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Have you ever heard of the User Experience Questionnaire or UEQ? If you have not, you need to download it right now! It allows the evaluation of your product in just 2 minutes, makes it comparable to your competition and let’s you observe your UX over time.
I read articles about UX evaluation methods on a daily basis, collected several UX guides on my desk and get my mailbox cramped by pricey software solutions. But it took me some off-the-job-training as an usability engineer to stumble upon an easy survey which even is scientifically constructed and completely free of charge. I’ve never read anything about the UEQ before this university training, so that’s why I would like to share the experiences I made doing benchmarking and tracking of the user experience over releases.
In 2006 three German IT and usability experts came together and developed a 2–3 minutes survey to evaluate the UX quality of a product. Although the User Experience Questionnaire was initially intended for the evaluation of software products, it can also be applied to every other kind of product — digital and physical.
It works with semantic differentials — your users basically need to fill out a survey of 26 consisting of 26 contrariant adjective pairs. Those randomly ordered word groups represent six scales which are crucial for good UX (*Those scales combine some of the heuristics for interface design by Nielsen and add with novelty and stimulation more experience-driven items.):
Attractiveness rates the overall aesthetics of an application and how allured users are by it. Perspicuity shows how easy people understand the product and dependability gives an idea about it seeming trustworthy. The joy of use is measured within the stimulation scale and novelty represents how innovative a tool is perceived.
In order to get a broader feeling of your product’s qualities the UEQ provides you a score which rates the overall performance in:
Well, no… The most wonderful thing about the UEQ is that it comes with an Excel analysis tool. So there’s no need for being a pro in statistics or math.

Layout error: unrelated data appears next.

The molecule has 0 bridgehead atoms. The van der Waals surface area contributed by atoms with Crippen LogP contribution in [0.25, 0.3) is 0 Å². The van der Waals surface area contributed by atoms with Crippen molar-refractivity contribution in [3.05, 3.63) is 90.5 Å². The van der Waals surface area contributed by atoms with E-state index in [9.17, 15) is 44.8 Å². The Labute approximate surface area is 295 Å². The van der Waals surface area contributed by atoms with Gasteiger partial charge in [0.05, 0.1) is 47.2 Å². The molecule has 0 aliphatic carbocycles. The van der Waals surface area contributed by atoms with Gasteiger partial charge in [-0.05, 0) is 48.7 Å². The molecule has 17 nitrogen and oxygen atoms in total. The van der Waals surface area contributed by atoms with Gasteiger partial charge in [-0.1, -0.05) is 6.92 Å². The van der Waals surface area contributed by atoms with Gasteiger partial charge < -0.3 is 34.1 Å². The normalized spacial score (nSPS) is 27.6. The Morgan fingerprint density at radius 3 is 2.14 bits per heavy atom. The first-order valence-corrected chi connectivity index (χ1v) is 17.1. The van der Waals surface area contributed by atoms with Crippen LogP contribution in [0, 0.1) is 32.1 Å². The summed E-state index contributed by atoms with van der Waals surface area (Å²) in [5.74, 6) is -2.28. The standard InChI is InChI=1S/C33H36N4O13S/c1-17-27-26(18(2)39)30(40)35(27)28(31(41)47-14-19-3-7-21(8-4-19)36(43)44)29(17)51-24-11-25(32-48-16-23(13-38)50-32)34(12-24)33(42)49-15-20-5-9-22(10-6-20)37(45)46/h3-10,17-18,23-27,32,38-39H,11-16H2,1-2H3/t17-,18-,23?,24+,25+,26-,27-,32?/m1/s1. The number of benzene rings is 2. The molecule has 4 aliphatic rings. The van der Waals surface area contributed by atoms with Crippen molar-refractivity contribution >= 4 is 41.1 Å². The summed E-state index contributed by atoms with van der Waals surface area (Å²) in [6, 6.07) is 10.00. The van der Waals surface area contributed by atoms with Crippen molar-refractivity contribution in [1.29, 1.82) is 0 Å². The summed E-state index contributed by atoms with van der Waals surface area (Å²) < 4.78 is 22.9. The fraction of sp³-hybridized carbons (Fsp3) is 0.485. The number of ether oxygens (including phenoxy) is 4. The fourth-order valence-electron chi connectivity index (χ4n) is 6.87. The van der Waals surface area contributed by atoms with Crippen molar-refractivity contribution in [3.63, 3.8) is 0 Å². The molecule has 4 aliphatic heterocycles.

For a side project I needed to do some benchmarking on dart score boards — you know, those apps where you can enter your results while playing steel darts so you don’t need to write them down on paper.
I got some of my friends together for a usability test and asked them to play a game of 301 with each of the five apps I chose. During their games I observed and listened to what they have to say about the usability (think aloud method). Thanks to those usability tests I have got quite a few insights on what matters in those kind of apps and saved myself a little bit of work with the feature audit. After every game I gave out the UEQ validation sheets for each app.
As you see there are big differences in how the users rated the apps. Now you can compare those numbers to the design and interpret it. "Dartsmind" got better over all results in every group than any other app I benchmarked. The black lines indicate the maximum and minimum value given and you see all answers, even the relatively low once, are in the positive spectrum.
"Let’s Dart" on the other hand got very mixed reviews. Except from Efficiency and Dependability every other scale is negative. With some products you might not care about the other scales because being efficient and dependable might be the only thing that matters for you. But since we are talking about leisure apps, stimulation and attractiveness should count as well. Also the answers fluctuated dramatically — so it would be interesting to investigate which kind of users rated which scales positive and vice versa.
I just did the benchmarking with three participants. In order to get statistically significant results I would of course need to validate this app with more users again. But even with this fairly small sample it became obvious that "Dartsmind" performs pretty well with regard to the app’s design design since it got all positive values and not too big of a fluctuation in the answers between different users.
In a project for one of my clients (a financial institute which is offering funding for businesses) I use the questionnaire to track how the UX changed after a new release. Of course you should not just rely on those numbers and graphs but combine it with usability tests. Anyway, isn’t it nice to see that for example your efficiency or dependability increased after implementing a particular feature? Another case would be to explain the loss of attractiveness of your product with some specific new functionality.
These numbers might help with negotiating with more traditional clients over what it is the user needs.
You can download the survey for free and in 20 different languages over here: UEQ Online. They ask for an email address but I didn’t get any spam so far and it downloads immediately afterwards. There were also ideas of even shortening the questionnaire further, so you can use it for example after the check out on your e-commerce page. There’s a paper about that here.
There are a few academic publications in the download section on the site that show how you can use the UEQ for usability testing, benchmarking or research.